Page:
Recent allelotyping studies suggest that allelic losses at one or both arms of chromosome 4 are frequent in several tumor types. Cytogenetic studies of malignant mesothelioma (MM) and comparative genomic hybridization analyses of small cell lung carcinoma (SCLC) suggest that chromosome 4 deletions may also play a role in these tumor types, although these results have not been confirmed by allelotyping. In an effort to more precisely identify and map the locations of putative tumor suppressor gene(s) on chromosome 4 involved in the pathogenesis of these tumors, we performed loss of heterozygosity studies using 16 polymorphic microsatellite markers. After precise microdissection of archival surgical cases, we studied DNA obtained from 20 MMs, 21 SCLCs, and 20 non-SCLCs (NSCLCs). In addition, DNA from 14 SCLC and 17 NSCLC cell lines and corresponding B lymphoblastoid lines were studied. In MM and SCLC, we observed frequent losses at three nonoverlapping regions: (a) 4q33–34 (region R1; >80%); (b) 4q25–26 (region R2; >60%); and (c) 4p15.1–15.3 (region R3; >50%). Losses at these sites occurred at lower frequencies in NSCLC (>20–30%). Data from tumors and cell lines were similar. In MM and SCLC, the most frequently observed pattern was loss at all three regions. However, in NSCLC, the most frequent pattern was loss at R3 alone. Our study has delineated three nonoverlapping regions of frequent deletions on chromosome 4 in MM and SCLC, suggesting that there may be three putative suppressor genes on chromosome 4, the inactivation of which may be important in the pathogenesis of these tumor types.

MM3 is a rare neoplasm that is usually associated with asbestos exposure and is known as an aggressive tumor that is essentially unresponsive to standard medical and surgical therapies (1). The use of asbestos in many products earlier in this century and a latency period of 30–45 years for MM may be responsible for the recent rise in the incidence of MM in the United States (2, 3). Unlike lung cancers, smoking is not an important factor in the pathogenesis of MM (2).

The delineation of genetic alterations that occur in MMs may be important for both the development of molecular markers for early detection and the prediction of response to chemotherapy. It is now well recognized that tumorigenesis is a multistep process resulting from the accumulation of sequential genetic alterations (4). In addition to oncogene activation, the inactivation of tumor suppressor genes has been shown to play an important role in tumorigenesis (4). Knudson’s two-hit model established the paradigm for recessive tumor suppressor genes, whereas both alleles of the affected gene must be inactivated to contribute to the tumor phenotype (5). Allelic deletion manifested as LOH at polymorphic loci is recognized as a hallmark of tumor suppressor genes inactivated by point mutations or some other mechanism. Using this strategy, previous studies have provided evidence for the presence of putative suppressor genes on chromosomes 1p, 3p, 6q, 9p, and 22q in the development of MMs (6, 7, 8, 9). The diagnostic distinction between malignant pleural epithelial mesothelioma and metastatic adenocarcinoma is often difficult, and there is a considerable interest in identifying markers that might be of use in the differential diagnosis (10, 11).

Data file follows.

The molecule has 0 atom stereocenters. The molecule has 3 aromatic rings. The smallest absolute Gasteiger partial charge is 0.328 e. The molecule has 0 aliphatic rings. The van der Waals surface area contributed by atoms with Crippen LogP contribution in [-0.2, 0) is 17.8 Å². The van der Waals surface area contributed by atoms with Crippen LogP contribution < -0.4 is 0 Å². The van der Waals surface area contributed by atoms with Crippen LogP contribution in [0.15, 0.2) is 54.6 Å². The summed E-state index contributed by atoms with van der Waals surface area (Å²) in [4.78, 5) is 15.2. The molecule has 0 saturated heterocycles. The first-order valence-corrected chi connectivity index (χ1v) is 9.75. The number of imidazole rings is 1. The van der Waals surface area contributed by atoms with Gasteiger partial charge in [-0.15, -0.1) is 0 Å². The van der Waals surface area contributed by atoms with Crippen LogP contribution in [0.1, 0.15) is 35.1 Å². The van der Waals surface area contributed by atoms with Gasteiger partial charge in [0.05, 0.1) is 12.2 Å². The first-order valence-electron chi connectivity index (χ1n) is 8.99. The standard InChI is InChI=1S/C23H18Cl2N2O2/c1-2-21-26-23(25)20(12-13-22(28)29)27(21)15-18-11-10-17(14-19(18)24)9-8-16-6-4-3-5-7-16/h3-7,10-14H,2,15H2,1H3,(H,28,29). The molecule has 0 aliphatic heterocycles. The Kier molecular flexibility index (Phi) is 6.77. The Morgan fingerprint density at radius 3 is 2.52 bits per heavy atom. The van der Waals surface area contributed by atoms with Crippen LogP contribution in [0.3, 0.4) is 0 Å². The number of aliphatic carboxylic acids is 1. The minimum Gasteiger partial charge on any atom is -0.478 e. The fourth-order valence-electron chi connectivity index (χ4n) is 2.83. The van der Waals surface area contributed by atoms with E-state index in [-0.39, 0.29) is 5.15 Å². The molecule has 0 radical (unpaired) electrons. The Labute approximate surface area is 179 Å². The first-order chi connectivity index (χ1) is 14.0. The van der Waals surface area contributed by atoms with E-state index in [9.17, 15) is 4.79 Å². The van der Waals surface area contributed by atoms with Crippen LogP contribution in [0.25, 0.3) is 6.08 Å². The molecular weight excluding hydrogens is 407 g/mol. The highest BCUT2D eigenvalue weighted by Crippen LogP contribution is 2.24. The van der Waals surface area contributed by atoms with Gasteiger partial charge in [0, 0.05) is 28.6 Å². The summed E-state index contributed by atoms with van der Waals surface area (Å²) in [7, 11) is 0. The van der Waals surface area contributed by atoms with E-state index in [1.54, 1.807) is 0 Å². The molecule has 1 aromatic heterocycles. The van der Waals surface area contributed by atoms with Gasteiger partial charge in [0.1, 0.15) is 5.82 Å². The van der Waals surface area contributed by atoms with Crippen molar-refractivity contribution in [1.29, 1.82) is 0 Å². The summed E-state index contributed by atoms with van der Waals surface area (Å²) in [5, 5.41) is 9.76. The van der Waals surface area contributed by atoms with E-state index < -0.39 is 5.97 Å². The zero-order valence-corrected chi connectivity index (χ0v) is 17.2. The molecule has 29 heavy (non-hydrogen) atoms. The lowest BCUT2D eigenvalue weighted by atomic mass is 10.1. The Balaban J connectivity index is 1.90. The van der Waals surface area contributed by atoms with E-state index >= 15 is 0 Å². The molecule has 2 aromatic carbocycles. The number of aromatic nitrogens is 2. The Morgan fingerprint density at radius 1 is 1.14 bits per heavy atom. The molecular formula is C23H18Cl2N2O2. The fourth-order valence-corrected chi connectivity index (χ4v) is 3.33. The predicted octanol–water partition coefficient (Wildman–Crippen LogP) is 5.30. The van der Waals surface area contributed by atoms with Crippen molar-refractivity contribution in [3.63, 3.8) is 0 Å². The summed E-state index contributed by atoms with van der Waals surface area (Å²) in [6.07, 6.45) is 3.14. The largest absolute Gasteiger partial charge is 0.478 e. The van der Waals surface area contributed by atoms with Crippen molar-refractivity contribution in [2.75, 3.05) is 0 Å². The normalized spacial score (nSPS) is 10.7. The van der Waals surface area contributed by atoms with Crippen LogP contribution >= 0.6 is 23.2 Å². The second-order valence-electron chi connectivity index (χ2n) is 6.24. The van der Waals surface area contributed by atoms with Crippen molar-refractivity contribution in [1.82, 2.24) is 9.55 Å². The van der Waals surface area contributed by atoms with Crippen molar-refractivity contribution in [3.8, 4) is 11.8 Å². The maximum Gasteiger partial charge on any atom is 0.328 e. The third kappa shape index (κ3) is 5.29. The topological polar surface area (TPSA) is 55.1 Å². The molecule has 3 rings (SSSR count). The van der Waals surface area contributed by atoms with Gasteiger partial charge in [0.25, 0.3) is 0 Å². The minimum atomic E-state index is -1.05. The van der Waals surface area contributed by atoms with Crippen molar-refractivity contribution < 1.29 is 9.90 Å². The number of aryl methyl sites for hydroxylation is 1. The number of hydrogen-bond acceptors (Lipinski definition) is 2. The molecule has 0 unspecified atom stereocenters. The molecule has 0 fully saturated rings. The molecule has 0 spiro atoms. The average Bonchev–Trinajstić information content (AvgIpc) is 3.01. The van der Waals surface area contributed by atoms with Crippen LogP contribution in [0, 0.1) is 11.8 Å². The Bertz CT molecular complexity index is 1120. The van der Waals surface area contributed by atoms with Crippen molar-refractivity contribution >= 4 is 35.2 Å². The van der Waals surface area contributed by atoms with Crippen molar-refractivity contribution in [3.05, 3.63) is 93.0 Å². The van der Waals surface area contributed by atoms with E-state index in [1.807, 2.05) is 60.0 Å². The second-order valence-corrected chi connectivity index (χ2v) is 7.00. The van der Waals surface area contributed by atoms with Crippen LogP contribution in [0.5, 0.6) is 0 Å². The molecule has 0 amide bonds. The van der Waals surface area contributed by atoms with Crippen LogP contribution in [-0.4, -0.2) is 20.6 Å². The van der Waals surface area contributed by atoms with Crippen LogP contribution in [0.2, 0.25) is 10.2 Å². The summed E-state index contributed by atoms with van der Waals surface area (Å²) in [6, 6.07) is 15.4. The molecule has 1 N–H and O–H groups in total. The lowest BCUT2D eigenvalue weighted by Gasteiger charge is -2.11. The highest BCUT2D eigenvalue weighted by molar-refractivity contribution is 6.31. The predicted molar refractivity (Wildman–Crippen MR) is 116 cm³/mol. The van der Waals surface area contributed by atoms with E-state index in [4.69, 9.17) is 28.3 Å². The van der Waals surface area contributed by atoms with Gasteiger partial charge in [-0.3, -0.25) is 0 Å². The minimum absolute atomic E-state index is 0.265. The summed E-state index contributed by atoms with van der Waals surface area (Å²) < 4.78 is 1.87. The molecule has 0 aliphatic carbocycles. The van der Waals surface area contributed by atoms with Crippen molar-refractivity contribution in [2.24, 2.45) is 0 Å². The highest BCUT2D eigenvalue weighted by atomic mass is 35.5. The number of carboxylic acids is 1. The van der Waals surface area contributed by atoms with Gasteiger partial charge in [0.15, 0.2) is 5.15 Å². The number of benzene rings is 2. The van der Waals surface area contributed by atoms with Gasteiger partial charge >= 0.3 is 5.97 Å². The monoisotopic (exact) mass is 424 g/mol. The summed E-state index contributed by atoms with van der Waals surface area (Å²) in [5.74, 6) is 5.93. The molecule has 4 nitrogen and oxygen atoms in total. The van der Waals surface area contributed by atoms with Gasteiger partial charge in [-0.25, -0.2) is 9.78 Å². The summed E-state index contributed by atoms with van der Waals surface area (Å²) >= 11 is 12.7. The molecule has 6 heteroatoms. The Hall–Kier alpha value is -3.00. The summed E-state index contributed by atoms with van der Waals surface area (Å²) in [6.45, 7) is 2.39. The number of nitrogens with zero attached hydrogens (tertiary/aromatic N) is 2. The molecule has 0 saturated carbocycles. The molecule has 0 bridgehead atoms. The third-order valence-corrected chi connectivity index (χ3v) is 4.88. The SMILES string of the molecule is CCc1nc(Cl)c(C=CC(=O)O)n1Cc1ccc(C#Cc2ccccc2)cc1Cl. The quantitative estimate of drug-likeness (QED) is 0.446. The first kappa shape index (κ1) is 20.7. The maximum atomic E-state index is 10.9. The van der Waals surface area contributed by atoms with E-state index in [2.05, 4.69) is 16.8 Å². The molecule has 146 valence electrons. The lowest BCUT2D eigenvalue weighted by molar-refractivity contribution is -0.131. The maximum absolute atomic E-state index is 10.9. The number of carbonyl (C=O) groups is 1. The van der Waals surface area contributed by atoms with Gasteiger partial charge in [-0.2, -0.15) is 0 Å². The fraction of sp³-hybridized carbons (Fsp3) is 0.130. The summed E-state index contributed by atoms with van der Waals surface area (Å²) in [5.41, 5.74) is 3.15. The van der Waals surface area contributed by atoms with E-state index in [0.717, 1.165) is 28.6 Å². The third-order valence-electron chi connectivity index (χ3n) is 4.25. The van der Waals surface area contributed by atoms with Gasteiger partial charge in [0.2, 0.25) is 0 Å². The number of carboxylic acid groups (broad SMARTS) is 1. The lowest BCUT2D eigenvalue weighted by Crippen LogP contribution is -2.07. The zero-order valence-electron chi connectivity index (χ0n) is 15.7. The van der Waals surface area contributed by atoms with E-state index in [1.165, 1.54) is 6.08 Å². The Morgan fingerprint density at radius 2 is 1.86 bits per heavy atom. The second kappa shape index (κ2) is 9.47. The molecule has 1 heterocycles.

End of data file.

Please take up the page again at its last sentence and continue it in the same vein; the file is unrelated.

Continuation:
Evidence for tumor suppressor genes on chromosome 4 has been provided by several studies. Recent allelotyping studies have documented allelic loss on one or both arms of chromosome 4 in several neoplasms including bladder, cervical, colorectal, hepatocellular, and esophageal cancers and squamous cell carcinomas of the head and neck and skin (12, 13, 14, 15, 16, 17, 18). Phenotypic tumor suppression has been observed with the introduction of chromosome 4 into human glioma cells (19). Thus, chromosome 4 likely contains one or more tumor suppressor genes that are frequently inactivated in several types of cancer.

A previous cytogenetic study has reported partial or complete loss of chromosome 4 as one of the frequent karyotypic changes in MMs (20). CGH studies have shown frequent losses on chromosome 4 in SCLC (21, 22). Another CGH study has also provided evidence for losses on chromosome 4 in adenocarcinomas and squamous cell carcinomas of the lung (23). However, the location of the putative oncogenes has not been confirmed or more precisely localized by allelotyping studies. The present study was undertaken to examine the presence and location of regions of common deletion involving chromosome 4 in MM and to compare the pattern with those of NSCLC and SCLC. Using a precise microdissection methodology; DNA from archival paraffin-embedded tissue sections from MMs, NSCLCs, and SCLCs; and cell lines from NSCLC and SCLC, we studied the incidences of LOH on both the p and q arms of chromosome 4.